As normal bin services resume in Glasgow after festive chaos, new figures reveal the city is lagging behind the rest of Scotland on recycling.
Figures obtained exclusively by the local democracy reporting service show that in September 2021, 2022 and 2023 the percentage of household rubbish recycled and managed in Glasgow was lower than the national average.
It comes after the festive period saw delays to bin collections and rubbish dumped across the city’s streets.
In September Glasgow’s recycling rate for 2021, 2022 and 2023 sat at 28%, 24% and 30% respectively and by November, during the same three years, the amount of rubbish recycled and managed was 23%, 29% and 33%.
In December 2021 the figure was 21% and 23% by 2022 but the percentage for December 2023 has still to be released.
The city council says it has faced issues with recycling rates but has made progress since 2014 and changes to how bulk waste is handled as well as bin replacement programme has helped.
Statistics published by the Scottish Environment Protection Agency (SEPA) last October also show that Scotland’s recycling rate rose by 0.3% in 2022 to 43.3%, with household waste arisings down 6%.
Labour councillor Paul Carey, who organised a meeting with the GMB last Friday to discuss the issues the cleansing workforce is facing, said the general public is fed up with their recycling not being collected.
Councillor Carey said: “The recycling figures have not really increased much over the last three years. This is supposed to be one of the council’s main goals.
“But for the biggest city in Scotland, these figures are absolutely shocking. The introduction of three weekly bin collections to encourage people to recycle doesn’t seem to be working.
“I think the recycling figures for this December will be appalling.
“I have had emails every day about the blue bins not being picked up. People are getting fed up.”
GMB convenor Chris Mitchell believes that one of the reasons recycling rates are down in Glasgow is because residents feel that putting all their waste into the one bin is the only way to get it collected by cleansing teams.
He says his workers are asking people to recycle and do their bit for the environment but are being asked “what is the point”.
Chris Mitchell GMB convenor said: “Recycling is there for a reason. First of all it is designed to help the environment, second of all it makes the council money and stops waste from going to landfill.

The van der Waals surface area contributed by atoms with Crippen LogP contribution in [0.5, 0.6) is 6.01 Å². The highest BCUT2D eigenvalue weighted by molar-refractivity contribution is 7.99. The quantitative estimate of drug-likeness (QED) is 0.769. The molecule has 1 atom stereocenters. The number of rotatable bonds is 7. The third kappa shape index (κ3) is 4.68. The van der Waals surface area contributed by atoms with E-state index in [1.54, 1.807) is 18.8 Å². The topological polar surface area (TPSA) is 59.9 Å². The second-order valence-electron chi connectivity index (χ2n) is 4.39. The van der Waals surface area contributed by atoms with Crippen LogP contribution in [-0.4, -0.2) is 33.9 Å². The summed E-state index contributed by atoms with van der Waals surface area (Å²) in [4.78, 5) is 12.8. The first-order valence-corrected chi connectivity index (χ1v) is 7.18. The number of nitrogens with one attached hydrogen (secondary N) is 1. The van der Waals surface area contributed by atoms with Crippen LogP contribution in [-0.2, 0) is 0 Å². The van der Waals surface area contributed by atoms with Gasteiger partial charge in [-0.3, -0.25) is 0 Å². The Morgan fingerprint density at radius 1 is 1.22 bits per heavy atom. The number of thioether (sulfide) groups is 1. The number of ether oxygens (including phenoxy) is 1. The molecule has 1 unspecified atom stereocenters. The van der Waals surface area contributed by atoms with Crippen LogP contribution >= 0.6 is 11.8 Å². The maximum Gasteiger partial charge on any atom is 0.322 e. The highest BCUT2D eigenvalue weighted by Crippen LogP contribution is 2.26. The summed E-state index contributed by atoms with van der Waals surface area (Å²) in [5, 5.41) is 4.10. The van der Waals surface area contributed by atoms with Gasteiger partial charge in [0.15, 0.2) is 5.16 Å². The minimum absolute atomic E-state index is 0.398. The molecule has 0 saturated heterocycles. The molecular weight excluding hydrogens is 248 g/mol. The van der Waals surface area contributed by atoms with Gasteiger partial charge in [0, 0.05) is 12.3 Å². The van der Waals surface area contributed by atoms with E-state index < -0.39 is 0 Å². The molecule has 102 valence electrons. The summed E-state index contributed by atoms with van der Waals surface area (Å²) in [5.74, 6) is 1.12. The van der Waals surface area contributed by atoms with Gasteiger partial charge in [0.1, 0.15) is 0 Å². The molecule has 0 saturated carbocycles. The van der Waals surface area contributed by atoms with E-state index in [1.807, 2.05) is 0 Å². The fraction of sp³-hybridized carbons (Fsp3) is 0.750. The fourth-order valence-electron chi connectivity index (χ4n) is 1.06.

“We need the general public on our side to achieve that.
“They are now turning round and asking us what is the point of me recycling. They are washing cartons and glass bottles but their bins aren’t getting picked up.
“So they end up putting their recycling into the general waste so it gets collected.
“It’s not doing the planet any good because it is not getting picked up on time.”
Glasgow City Council says the changes to how bulk waste is handled and the bin replacement programme are contributing to recycling.
A spokesman said: “Glasgow has faced long-standing challenges with recycling rates due to a range of issues.
“But since 2014 when the annual recycling rate was just over 25%, there has been progress.
“The introduction of the Glasgow Recycling and Renewable Energy Centre, the bin replacement programme and changes to how bulky waste is handled have all contributed to improvements in recycling.
“New projects such as the on-street bin hub pilot, which takes an expanded range of recyclable materials, is showing signs it can make a significant difference to recycling for people living in flats.
“The expanded range of materials collected through the bin hub pilot will soon be replicated for almost 120,000 homes across Glasgow as we roll out a new recycling service for kerbside collections.
“As part of £21m funding package from the Scottish Government, we are also investing in a modern, state-of-the-art material reclaim facility that will help ensure as much material as possible is properly processed as recycling.
“We fully acknowledge there have been difficulties with bin collections following the festive holidays due to challenges with staff illness and other absence as well as disruptive weather.
“But residents should be assured that recycling bins will be emptied and any contaminating waste will be removed wherever possible.”
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